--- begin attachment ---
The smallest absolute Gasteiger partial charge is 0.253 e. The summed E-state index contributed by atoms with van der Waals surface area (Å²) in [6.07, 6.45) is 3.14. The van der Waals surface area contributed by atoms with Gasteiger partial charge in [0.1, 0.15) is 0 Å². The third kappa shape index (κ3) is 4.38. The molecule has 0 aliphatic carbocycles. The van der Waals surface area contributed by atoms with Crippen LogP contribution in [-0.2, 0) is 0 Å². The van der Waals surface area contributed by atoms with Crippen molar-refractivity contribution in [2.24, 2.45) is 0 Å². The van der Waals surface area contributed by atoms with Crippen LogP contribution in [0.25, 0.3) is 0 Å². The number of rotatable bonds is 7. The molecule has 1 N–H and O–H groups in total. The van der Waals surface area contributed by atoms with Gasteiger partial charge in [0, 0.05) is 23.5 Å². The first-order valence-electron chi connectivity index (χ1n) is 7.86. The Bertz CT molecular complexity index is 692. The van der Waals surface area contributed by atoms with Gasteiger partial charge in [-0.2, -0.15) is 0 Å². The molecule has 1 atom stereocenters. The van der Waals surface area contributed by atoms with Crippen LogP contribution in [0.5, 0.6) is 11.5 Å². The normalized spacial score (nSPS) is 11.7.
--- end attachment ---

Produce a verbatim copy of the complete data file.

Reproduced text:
The smallest absolute Gasteiger partial charge is 0.253 e. The summed E-state index contributed by atoms with van der Waals surface area (Å²) in [6.07, 6.45) is 3.14. The van der Waals surface area contributed by atoms with Gasteiger partial charge in [0.1, 0.15) is 0 Å². The third kappa shape index (κ3) is 4.38. The molecule has 0 aliphatic carbocycles. The van der Waals surface area contributed by atoms with Crippen LogP contribution in [-0.2, 0) is 0 Å². The van der Waals surface area contributed by atoms with Crippen molar-refractivity contribution in [2.24, 2.45) is 0 Å². The van der Waals surface area contributed by atoms with Crippen LogP contribution in [0.25, 0.3) is 0 Å². The number of rotatable bonds is 7. The molecule has 1 N–H and O–H groups in total. The van der Waals surface area contributed by atoms with Gasteiger partial charge in [0, 0.05) is 23.5 Å². The first-order valence-electron chi connectivity index (χ1n) is 7.86. The Bertz CT molecular complexity index is 692. The van der Waals surface area contributed by atoms with Gasteiger partial charge in [-0.2, -0.15) is 0 Å². The molecule has 1 atom stereocenters. The van der Waals surface area contributed by atoms with Crippen LogP contribution in [0.5, 0.6) is 11.5 Å². The normalized spacial score (nSPS) is 11.7.